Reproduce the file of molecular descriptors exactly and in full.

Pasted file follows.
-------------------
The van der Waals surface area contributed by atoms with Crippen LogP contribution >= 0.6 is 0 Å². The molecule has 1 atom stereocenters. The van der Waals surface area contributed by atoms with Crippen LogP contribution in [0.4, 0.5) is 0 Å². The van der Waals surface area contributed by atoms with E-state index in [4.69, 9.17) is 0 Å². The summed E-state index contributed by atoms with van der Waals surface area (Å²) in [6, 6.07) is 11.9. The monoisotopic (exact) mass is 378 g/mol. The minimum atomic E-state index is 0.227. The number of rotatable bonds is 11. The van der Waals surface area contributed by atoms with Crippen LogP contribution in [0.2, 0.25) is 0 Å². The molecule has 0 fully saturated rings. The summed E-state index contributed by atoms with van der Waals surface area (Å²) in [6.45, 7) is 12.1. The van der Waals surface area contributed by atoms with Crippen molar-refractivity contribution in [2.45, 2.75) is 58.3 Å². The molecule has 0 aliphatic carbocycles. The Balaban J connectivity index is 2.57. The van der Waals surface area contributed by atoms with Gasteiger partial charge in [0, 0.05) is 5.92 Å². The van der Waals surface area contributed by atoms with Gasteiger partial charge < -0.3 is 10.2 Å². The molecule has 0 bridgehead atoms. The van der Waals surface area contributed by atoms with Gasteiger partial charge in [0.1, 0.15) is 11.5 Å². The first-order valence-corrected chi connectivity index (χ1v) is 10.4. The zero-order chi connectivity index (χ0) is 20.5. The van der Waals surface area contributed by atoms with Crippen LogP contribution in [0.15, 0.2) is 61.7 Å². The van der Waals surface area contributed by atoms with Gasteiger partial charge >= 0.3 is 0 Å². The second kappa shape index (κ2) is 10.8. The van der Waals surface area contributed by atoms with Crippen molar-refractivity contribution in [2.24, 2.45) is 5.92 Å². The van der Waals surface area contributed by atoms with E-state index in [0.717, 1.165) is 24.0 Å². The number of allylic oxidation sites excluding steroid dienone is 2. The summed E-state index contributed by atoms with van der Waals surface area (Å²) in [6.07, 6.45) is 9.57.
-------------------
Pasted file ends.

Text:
The van der Waals surface area contributed by atoms with Crippen LogP contribution >= 0.6 is 0 Å². The molecule has 1 atom stereocenters. The van der Waals surface area contributed by atoms with Crippen LogP contribution in [0.4, 0.5) is 0 Å². The van der Waals surface area contributed by atoms with E-state index in [4.69, 9.17) is 0 Å². The summed E-state index contributed by atoms with van der Waals surface area (Å²) in [6, 6.07) is 11.9. The monoisotopic (exact) mass is 378 g/mol. The minimum atomic E-state index is 0.227. The number of rotatable bonds is 11. The van der Waals surface area contributed by atoms with Crippen LogP contribution in [0.2, 0.25) is 0 Å². The molecule has 0 fully saturated rings. The summed E-state index contributed by atoms with van der Waals surface area (Å²) in [6.45, 7) is 12.1. The van der Waals surface area contributed by atoms with Crippen molar-refractivity contribution in [2.45, 2.75) is 58.3 Å². The molecule has 0 aliphatic carbocycles. The Balaban J connectivity index is 2.57. The van der Waals surface area contributed by atoms with Gasteiger partial charge in [0, 0.05) is 5.92 Å². The van der Waals surface area contributed by atoms with Gasteiger partial charge < -0.3 is 10.2 Å². The molecule has 0 bridgehead atoms. The van der Waals surface area contributed by atoms with Gasteiger partial charge in [0.1, 0.15) is 11.5 Å². The first-order valence-corrected chi connectivity index (χ1v) is 10.4. The zero-order chi connectivity index (χ0) is 20.5. The van der Waals surface area contributed by atoms with Crippen LogP contribution in [0.15, 0.2) is 61.7 Å². The van der Waals surface area contributed by atoms with Gasteiger partial charge >= 0.3 is 0 Å². The second kappa shape index (κ2) is 10.8. The van der Waals surface area contributed by atoms with Crippen molar-refractivity contribution in [2.24, 2.45) is 5.92 Å². The van der Waals surface area contributed by atoms with E-state index in [0.717, 1.165) is 24.0 Å². The number of allylic oxidation sites excluding steroid dienone is 2. The summed E-state index contributed by atoms with van der Waals surface area (Å²) in [6.07, 6.45) is 9.57.